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Can you cut the mustard?

[Note: This post was updated on May 26, 2021.]

Q: Where did the phrase “can’t cut the mustard” come from? It doesn’t seem to make any sense to me.

A: The phrase “cut the mustard” originated in late 19th-century America. The Oxford English Dictionary describes it as “slang (originally U.S.),” and says the noun “mustard” here means “something which adds piquancy or zest; that which sets the standard or is the best of anything.”

The OED says the the phrase and its variants mean “to come up to expectations, to meet requirements, to succeed.” The variant phrases “to be the mustard” or “to be to the mustard” are also defined as “to be exactly what is required; to be very good or special.”

The dictionary’s earliest recorded use of “cut the mustard” is from a Texas newspaper, in an article about legislative debate:

“They applied several coats of carmine hue and cut the mustard over all their predecessors” (Galveston Daily News, April 9, 1891).

The same newspaper used the phrase again the following year: “Time will reveal that he cannot ‘cut the mustard’ ” (Sept. 12, 1892).

The OED cites these early uses of other “mustard” phrases, also from North America.

“For fear they were not the proper mustard, he had that dog man sue him in court for the balance, so as to make him prove the pedigree” (The Log of a Cowboy, 1903, by Andy Adams).

“Petroskinski is a discovery of mine, and he’s all to the mustard” (You Can Search Me, 1905, written by George Vere Hobart under the pseudonym Hugh McHugh).

The OED suggests that “to be mustard,” when used to describe a person, might be compared to the expression “hot stuff.” An example: “That fellow is mustard” (from Edgar Wallace’s 1925 novel A King by Night).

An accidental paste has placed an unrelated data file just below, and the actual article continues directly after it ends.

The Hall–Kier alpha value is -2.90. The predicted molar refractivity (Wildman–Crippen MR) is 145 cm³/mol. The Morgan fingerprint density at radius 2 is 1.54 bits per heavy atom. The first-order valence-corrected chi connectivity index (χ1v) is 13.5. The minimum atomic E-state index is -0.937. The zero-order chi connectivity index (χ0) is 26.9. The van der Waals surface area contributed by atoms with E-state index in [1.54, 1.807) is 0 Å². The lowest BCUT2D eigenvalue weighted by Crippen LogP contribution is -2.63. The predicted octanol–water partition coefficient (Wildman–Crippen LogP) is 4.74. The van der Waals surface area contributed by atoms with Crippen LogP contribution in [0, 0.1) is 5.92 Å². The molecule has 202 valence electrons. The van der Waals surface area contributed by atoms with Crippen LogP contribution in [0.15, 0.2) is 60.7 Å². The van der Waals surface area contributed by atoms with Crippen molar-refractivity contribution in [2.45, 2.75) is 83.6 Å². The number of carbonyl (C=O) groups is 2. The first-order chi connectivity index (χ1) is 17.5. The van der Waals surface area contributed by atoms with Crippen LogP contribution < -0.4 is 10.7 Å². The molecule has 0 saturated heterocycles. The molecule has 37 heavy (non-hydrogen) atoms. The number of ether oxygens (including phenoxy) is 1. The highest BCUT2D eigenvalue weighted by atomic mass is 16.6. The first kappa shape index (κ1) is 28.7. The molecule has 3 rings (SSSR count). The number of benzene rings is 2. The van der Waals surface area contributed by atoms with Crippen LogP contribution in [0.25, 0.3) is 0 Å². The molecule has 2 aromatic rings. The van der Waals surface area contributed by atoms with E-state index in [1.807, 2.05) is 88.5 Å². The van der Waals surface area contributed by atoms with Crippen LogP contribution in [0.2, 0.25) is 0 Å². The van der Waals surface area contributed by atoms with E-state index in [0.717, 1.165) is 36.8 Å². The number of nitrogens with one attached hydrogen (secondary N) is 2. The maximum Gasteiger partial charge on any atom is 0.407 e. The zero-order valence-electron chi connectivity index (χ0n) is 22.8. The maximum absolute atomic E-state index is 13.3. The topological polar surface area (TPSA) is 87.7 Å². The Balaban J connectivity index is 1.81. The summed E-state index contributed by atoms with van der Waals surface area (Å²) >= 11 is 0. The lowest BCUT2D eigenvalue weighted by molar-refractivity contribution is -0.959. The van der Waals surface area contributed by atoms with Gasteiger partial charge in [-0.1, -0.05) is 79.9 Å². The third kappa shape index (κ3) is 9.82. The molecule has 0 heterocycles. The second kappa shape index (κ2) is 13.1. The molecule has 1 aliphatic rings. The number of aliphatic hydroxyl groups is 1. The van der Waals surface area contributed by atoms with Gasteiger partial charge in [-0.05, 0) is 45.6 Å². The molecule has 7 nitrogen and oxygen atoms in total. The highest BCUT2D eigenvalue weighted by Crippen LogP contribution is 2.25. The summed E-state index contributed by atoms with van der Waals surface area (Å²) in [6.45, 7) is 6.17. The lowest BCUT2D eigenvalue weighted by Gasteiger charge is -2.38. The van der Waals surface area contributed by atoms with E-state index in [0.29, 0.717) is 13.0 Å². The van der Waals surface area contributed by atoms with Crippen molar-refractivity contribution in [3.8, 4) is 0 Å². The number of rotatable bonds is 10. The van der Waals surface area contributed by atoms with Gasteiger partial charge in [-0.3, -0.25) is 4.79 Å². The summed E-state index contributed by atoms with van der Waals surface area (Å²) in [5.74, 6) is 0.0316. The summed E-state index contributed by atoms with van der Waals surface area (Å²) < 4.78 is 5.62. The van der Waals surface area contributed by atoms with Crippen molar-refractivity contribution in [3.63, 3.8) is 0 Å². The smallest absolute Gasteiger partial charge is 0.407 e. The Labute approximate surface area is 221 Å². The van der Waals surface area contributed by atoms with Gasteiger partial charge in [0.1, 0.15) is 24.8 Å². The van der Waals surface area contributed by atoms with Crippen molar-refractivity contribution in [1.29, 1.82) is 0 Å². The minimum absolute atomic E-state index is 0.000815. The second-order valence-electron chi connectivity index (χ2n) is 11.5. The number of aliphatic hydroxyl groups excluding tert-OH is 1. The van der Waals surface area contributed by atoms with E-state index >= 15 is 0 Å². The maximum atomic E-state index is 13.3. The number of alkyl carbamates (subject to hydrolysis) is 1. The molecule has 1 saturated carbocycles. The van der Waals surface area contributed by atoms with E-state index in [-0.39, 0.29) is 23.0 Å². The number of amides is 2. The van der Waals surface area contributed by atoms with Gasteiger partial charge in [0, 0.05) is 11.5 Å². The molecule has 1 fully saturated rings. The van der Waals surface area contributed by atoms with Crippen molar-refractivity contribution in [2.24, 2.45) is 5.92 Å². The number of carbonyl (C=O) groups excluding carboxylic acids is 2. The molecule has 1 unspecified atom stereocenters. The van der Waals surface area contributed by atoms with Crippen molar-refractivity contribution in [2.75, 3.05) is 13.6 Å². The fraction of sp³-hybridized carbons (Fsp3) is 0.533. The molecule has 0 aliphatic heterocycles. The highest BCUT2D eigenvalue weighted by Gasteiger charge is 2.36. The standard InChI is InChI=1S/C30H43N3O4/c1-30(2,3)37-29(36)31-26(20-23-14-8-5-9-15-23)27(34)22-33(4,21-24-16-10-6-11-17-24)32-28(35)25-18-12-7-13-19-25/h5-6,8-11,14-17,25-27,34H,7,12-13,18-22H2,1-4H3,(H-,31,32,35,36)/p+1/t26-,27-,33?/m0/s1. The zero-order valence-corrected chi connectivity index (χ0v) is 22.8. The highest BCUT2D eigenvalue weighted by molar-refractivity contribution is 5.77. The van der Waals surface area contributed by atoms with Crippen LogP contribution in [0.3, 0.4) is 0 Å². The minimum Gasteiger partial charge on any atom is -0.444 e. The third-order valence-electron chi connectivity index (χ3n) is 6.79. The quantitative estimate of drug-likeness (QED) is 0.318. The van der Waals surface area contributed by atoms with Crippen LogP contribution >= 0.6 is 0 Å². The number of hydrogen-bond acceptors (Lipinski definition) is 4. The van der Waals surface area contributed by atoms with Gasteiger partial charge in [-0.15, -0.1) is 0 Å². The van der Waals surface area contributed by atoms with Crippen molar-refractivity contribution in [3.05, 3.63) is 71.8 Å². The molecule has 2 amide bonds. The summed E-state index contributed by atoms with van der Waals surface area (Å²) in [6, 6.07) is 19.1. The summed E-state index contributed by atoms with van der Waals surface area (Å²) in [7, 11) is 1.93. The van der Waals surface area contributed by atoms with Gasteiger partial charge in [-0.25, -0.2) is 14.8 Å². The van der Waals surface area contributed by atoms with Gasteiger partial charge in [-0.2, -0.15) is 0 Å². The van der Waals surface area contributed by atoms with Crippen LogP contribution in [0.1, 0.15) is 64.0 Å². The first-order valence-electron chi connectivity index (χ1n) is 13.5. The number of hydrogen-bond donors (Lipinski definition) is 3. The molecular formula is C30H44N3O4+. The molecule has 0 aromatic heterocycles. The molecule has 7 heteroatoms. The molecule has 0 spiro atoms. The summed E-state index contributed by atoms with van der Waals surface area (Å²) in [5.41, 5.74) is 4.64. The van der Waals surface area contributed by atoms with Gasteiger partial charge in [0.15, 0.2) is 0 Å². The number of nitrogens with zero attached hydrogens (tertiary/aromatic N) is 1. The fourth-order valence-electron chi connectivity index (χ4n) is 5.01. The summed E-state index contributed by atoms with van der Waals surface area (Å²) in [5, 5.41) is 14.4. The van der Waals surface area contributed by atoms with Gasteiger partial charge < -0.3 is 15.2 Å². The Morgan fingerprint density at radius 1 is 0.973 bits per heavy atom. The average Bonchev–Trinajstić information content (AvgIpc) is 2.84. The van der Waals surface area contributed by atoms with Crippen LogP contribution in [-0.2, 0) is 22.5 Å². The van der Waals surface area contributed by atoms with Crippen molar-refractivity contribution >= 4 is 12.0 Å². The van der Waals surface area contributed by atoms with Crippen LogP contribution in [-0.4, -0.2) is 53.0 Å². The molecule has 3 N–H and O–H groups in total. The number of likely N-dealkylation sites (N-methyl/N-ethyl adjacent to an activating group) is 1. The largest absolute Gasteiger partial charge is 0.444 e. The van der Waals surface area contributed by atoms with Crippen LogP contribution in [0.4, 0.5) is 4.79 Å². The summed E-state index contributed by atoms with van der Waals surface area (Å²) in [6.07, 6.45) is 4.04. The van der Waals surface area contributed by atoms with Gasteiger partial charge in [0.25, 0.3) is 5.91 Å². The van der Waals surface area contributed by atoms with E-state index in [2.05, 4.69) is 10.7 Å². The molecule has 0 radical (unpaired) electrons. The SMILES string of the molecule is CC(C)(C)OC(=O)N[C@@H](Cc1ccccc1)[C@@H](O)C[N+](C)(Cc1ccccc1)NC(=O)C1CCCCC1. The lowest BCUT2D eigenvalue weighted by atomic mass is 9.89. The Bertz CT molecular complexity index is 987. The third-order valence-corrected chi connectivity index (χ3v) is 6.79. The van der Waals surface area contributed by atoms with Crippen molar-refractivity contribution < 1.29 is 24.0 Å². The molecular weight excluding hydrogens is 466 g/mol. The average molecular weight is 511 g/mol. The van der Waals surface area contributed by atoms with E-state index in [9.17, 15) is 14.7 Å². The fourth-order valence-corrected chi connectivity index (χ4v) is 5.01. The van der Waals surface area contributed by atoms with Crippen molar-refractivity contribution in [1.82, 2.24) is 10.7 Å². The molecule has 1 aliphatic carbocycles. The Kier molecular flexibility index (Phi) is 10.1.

However, somewhat similar “mustard” expressions were used much earlier in British English. According to the OED, “strong as mustard” (1659) and “hot as mustard” (1679) meant “very powerful or passionate,” while “keen as mustard” (1672) meant “very enthusiastic.”

Why the “cut” in “cut the mustard”? Nobody seems to know for sure. But we can offer a suggestion.

In the late 19th century, just before “cut the mustard” was first recorded, the verb “cut” was used to mean “excel” or “outdo,” according to OED citations.

The earliest OED example is from the April 13, 1884, issue of The Referee, a British sporting newspaper: “George’s performance … is hardly likely to be disturbed for a long time to come, unless he cuts it himself.”

So perhaps to “cut the mustard” is to surpass mustard—that is,  to be even more mustardy than mustard itself.

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